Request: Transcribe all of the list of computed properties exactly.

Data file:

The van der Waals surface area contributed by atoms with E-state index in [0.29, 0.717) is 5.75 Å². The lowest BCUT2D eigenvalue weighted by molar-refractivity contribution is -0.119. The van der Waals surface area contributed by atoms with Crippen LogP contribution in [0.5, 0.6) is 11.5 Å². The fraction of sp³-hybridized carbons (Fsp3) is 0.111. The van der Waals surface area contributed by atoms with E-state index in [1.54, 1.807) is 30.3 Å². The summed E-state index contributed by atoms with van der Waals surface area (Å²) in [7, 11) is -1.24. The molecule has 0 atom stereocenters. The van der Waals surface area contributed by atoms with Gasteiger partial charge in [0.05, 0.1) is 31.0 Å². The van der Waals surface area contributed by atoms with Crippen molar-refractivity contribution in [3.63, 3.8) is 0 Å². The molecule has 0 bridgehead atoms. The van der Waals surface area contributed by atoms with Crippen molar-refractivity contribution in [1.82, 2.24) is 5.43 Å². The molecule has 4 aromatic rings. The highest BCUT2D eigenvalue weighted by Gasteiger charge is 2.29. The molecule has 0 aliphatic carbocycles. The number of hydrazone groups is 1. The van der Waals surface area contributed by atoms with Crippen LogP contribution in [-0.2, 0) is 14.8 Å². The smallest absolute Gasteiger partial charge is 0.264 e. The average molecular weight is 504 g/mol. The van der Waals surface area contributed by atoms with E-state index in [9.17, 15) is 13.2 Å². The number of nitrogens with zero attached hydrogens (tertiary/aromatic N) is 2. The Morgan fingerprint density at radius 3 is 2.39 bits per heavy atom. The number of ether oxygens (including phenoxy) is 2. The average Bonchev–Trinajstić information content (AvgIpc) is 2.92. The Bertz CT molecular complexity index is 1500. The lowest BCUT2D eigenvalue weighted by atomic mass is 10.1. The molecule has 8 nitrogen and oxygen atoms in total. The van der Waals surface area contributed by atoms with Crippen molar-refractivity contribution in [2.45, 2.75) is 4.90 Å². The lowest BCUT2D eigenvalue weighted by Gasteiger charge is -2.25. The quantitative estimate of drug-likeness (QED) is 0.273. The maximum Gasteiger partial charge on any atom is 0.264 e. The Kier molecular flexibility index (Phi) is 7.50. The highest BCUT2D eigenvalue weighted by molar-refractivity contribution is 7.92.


The van der Waals surface area contributed by atoms with E-state index in [0.29, 0.717) is 5.75 Å². The lowest BCUT2D eigenvalue weighted by molar-refractivity contribution is -0.119. The van der Waals surface area contributed by atoms with Crippen LogP contribution in [0.5, 0.6) is 11.5 Å². The fraction of sp³-hybridized carbons (Fsp3) is 0.111. The van der Waals surface area contributed by atoms with E-state index in [1.54, 1.807) is 30.3 Å². The summed E-state index contributed by atoms with van der Waals surface area (Å²) in [7, 11) is -1.24. The molecule has 0 atom stereocenters. The van der Waals surface area contributed by atoms with Gasteiger partial charge in [0.05, 0.1) is 31.0 Å². The van der Waals surface area contributed by atoms with Crippen molar-refractivity contribution in [3.63, 3.8) is 0 Å². The molecule has 0 bridgehead atoms. The van der Waals surface area contributed by atoms with Crippen molar-refractivity contribution in [1.82, 2.24) is 5.43 Å². The molecule has 4 aromatic rings. The highest BCUT2D eigenvalue weighted by Gasteiger charge is 2.29. The molecule has 0 aliphatic carbocycles. The number of hydrazone groups is 1. The van der Waals surface area contributed by atoms with Crippen LogP contribution in [-0.2, 0) is 14.8 Å². The smallest absolute Gasteiger partial charge is 0.264 e. The average molecular weight is 504 g/mol. The van der Waals surface area contributed by atoms with E-state index in [9.17, 15) is 13.2 Å². The number of nitrogens with zero attached hydrogens (tertiary/aromatic N) is 2. The Morgan fingerprint density at radius 3 is 2.39 bits per heavy atom. The number of ether oxygens (including phenoxy) is 2. The average Bonchev–Trinajstić information content (AvgIpc) is 2.92. The Bertz CT molecular complexity index is 1500. The lowest BCUT2D eigenvalue weighted by atomic mass is 10.1. The molecule has 8 nitrogen and oxygen atoms in total. The van der Waals surface area contributed by atoms with Crippen molar-refractivity contribution in [2.45, 2.75) is 4.90 Å². The lowest BCUT2D eigenvalue weighted by Gasteiger charge is -2.25. The quantitative estimate of drug-likeness (QED) is 0.273. The maximum Gasteiger partial charge on any atom is 0.264 e. The Kier molecular flexibility index (Phi) is 7.50. The highest BCUT2D eigenvalue weighted by molar-refractivity contribution is 7.92.